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Hand Baggage, Etc. - 1910 Travel Guide

If possible only hand baggage should be taken by the traveler on the Continent, as in many countries nothing will be carried free in the baggage vans, as is the case with Italy, Switzerland and Germany. Austria and Denmark allow 55 pounds free ; France and Spain 66 pounds; Belgium and Holland 55 pounds on through routes only, while in England 150 pounds on each first class ticket, and 100 pounds on third class tickets, is allowed.

The baggage is charged by weight where nothing is allowed and no definite rates can be given. A receipt is given for all money paid for the transportation of baggage and this corresponds to our check.

It should be borne in mind that a passenger cannot claim more space for his hand-baggage than is comprised in the space under his seat, or in the netting overhead ; it should, therefore, be condensed as much as possible.

As a rule the seat space does not exceed 22 inches in width.. On the mountain railways there are frequently no racks for hand-baggage. If possible, the tourist should only take a small valise or suitcase that he can carry in the hand. It should be of simple construction, so that it can be opened in an instant for Customs examination.

All baggage should be marked with the owner's name and place of destination in full, and fastened with case locks Padlocks and straps are objectionable, being liable to damage or removal. Canvas coverings are also undesirable, their removal often leading to the loss of the package. Jewelry and other valuables should not be placed in registered luggage.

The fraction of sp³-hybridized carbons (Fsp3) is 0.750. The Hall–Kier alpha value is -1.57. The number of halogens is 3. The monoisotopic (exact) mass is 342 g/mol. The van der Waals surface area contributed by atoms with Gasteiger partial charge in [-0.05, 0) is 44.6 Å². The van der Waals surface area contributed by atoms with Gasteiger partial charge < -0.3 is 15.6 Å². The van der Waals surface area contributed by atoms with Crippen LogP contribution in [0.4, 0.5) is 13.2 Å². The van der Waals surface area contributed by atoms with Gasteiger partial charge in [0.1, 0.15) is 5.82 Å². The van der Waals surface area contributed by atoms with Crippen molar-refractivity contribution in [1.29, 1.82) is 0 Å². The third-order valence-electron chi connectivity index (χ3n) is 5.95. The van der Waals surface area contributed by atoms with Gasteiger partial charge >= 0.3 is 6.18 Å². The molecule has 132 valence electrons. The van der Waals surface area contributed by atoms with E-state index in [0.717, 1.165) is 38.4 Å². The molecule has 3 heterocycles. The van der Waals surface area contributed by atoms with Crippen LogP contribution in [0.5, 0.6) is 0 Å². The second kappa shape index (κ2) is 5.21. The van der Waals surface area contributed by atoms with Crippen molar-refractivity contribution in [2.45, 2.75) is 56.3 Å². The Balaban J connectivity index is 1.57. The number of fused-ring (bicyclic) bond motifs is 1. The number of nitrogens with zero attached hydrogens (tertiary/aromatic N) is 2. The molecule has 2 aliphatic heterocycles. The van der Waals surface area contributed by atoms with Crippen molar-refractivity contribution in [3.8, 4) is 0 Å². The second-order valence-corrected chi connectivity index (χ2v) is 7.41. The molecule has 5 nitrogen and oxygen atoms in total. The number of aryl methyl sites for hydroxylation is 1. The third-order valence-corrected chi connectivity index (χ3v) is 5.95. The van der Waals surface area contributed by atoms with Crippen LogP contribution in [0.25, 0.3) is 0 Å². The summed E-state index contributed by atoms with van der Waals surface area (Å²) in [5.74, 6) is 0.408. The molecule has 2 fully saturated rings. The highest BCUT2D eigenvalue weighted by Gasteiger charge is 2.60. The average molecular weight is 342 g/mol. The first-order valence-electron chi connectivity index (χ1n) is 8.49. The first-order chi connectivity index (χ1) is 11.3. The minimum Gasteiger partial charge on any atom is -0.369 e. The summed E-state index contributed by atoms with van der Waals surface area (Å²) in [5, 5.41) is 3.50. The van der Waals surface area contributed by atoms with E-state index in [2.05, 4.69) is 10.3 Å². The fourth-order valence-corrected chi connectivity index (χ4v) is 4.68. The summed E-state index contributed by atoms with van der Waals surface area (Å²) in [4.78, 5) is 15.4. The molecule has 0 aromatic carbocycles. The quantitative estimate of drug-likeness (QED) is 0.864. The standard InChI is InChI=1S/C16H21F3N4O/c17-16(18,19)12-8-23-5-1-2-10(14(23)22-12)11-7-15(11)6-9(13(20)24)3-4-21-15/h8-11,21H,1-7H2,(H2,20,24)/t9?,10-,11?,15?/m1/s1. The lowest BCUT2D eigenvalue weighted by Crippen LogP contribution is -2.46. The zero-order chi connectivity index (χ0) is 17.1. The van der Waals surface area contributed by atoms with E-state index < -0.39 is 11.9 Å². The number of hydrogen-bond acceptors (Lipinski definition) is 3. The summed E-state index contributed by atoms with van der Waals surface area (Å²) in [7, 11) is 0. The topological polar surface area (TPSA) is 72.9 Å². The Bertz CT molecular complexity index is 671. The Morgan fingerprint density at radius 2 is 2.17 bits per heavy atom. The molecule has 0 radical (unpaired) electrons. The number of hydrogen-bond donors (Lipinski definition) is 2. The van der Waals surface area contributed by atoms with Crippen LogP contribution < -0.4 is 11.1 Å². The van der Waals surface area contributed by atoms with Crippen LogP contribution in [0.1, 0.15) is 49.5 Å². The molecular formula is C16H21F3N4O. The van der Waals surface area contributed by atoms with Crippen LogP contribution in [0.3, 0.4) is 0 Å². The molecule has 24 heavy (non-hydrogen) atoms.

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1910 Travel Guide by Scientifc American

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Express Package Rates

Fees At Private Houses In England

Fees Paid by Passengers on Steamships and Ocean Liners

Foreign Customs - A Note To Passengers Of Steamships

Funds Needed On Board For Voyage

Getting the "Sea Legs" - Learning to Walk on a Steamship

The Popular Gymnasium on Steamships and Ocean Liners

Hand Baggage, Etc.

How To Carry Funds For Your Voyage

How To Get To Hoboken

Independent Tours



Laundry Work

Lowest Transatlantic Ocean Rates

Meal Hours At Sea

Memoranda For The Year 1910

Memoranda For The Year 1911

Miscellaneous Gleanings and Facts - 1910 Travel Guide

Miscellaneous Service

Money By Telegraph

Music and Concerts for Passengers


Ocean Stop-Over at Ports of Call Around the World

Passengers' Quarters


Personally Conducted Tours

Pier Permits

Preliminary Reading And Guide Books

Reading Matter - Books and Magazines

Rules for Playing Shuffle-Board

Seasickness on Journeys on Steamships and Ocean Liners

Season And Climate

Seats At Table

Second Cabin Accommodations

Sending Cablegrams On Landing

Sending Letters Abroad

Smoking Room

Steamer Chairs

Steamer Rugs

Steamer Trunks

Steamship Company Checks

Steerage Accommodations

Terminal Ports and Ports of Call of Principal Transatlantic Steamships / Ocean Liners

The Pools (Parimutuel Betting) on a Steamship Or Ocean Liner

Thermometer Scales

The Sea Post Office

Third Class Accomodations


Transporting Valuables On Steamships

Visiting Steamships

What To Pack For Your Voyage

What To Pack For Your Voyage

Wireless Information

Wireless Telegraphy

Writing Materials and Typwriters

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